Date: Sun, 20 Sep 2009 21:17:35 -0400 From: Monty Solomon <monty@roscom.com> To: redacted@invalid.telecom.csail.mit.edu Subject: These Apps Help Users of iPhones Find Their Way Message-ID: <p06240879c6db5e874b66@[]> All Things Digital Personal Technology These Apps Help Users of iPhones Find Their Way September 9, 2009 by Walter S. Mossberg (See Corrections & Amplifications item below.) Among its many features, Apple's iPhone is equipped with GPS and includes manual, written driving directions built into its standard Maps application. But that function doesn't automatically bring up each turn sequentially, and it lacks voice prompts. Now, a number of companies have launched, or will soon launch, iPhone apps that do offer voice-prompted, automated, turn-by-turn navigation. Of course, many other cellphones have long offered such services. But the iPhone's large screen, decent mono speaker and large selection of car mounting kits make it a tempting navigation device. I've been testing four such apps: from TomTom, Navigon, AT&T (T) and Fullpower. The last, called MotionX GPS Drive, isn't available in Apple's app store as I write this. In the case of the Navigon MobileNavigator, which is already available, I tested an updated version expected to hit the store shortly. ... http://ptech.allthingsd.com/20090909/these-apps-help-users-of-iphones-find-their-way/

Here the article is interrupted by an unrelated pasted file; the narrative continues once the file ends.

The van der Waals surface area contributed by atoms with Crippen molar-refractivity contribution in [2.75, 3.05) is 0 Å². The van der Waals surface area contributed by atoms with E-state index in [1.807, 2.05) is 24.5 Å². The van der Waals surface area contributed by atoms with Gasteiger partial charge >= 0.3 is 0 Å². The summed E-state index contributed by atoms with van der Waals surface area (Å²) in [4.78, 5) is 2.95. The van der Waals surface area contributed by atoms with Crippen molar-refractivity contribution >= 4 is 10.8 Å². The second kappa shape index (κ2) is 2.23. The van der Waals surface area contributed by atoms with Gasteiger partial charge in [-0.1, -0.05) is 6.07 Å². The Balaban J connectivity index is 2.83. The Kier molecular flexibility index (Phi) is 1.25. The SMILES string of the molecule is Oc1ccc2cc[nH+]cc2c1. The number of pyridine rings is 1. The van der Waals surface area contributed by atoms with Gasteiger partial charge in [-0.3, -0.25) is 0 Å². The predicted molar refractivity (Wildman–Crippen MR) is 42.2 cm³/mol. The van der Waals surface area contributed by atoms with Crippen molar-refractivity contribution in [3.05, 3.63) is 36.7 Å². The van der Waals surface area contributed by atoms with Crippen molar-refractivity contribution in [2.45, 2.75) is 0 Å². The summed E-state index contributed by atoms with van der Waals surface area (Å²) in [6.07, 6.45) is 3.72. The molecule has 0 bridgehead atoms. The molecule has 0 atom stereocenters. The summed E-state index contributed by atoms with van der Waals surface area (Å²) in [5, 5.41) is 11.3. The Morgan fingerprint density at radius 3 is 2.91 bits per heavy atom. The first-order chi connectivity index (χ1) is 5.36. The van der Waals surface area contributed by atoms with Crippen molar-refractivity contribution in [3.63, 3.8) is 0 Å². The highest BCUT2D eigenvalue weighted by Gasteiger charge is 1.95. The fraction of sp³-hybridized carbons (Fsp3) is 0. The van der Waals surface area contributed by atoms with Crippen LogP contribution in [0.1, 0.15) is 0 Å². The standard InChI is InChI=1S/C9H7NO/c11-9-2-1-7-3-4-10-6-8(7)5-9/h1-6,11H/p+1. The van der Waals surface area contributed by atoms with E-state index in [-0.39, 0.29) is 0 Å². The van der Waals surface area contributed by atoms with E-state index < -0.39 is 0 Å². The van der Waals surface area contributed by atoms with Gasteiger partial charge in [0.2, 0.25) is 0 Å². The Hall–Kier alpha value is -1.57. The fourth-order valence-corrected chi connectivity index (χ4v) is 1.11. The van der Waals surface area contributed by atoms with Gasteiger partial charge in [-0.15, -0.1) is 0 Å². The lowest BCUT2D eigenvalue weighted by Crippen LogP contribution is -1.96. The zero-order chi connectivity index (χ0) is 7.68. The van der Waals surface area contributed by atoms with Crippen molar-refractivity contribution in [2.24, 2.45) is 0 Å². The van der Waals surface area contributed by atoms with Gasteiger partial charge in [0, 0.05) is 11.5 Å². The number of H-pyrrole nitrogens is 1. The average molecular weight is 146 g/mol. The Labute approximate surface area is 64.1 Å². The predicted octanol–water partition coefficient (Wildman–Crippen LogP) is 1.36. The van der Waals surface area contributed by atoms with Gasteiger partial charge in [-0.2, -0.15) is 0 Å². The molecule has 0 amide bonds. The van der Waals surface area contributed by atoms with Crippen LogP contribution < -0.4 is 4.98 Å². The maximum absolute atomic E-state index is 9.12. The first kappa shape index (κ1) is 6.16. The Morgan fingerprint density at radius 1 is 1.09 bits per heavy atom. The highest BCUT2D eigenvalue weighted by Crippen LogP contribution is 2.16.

TELECOM Digest is an electronic journal devoted mostly to telecom- munications topics. It is circulated anywhere there is email, in addition to Usenet, where it appears as the moderated newsgroup 'comp.dcom.telecom'. TELECOM Digest is a not-for-profit, mostly non-commercial educational service offered to the Internet by Bill Horne. All the contents of the Digest are compilation-copyrighted. You may reprint articles in some other media on an occasional basis, but please attribute my work and that of the original author. The Telecom Digest is moderated by Bill Horne. Contact information: Bill Horne Telecom Digest 43 Deerfield Road Sharon MA 02067-2301 781-784-7287 bill at horne dot net Subscribe: telecom-request@telecom-digest.org?body=subscribe telecom Unsubscribe: telecom-request@telecom-digest.org?body=unsubscribe telecom This Digest is the oldest continuing e-journal about telecomm- unications on the Internet, having been founded in August, 1981 and published continuously since then. Our archives are available for your review/research. We believe we are the oldest e-zine/mailing list on the internet in any category! URL information: http://telecom-digest.org Copyright (C) 2009 TELECOM Digest. All rights reserved. Our attorney is Bill Levant, of Blue Bell, PA. --------------------------------------------------------------- Finally, the Digest is funded by gifts from generous readers such as yourself who provide funding in amounts deemed appropriate. Your help is important and appreciated. A suggested donation of fifty dollars per year per reader is considered appropriate. See our address above. Please make at least a single donation to cover the cost of processing your name to the mailing list. All opinions expressed herein are deemed to be those of the author. Any organizations listed are for identification purposes only and messages should not be considered any official expression by the organization. End of The Telecom digest (7 messages)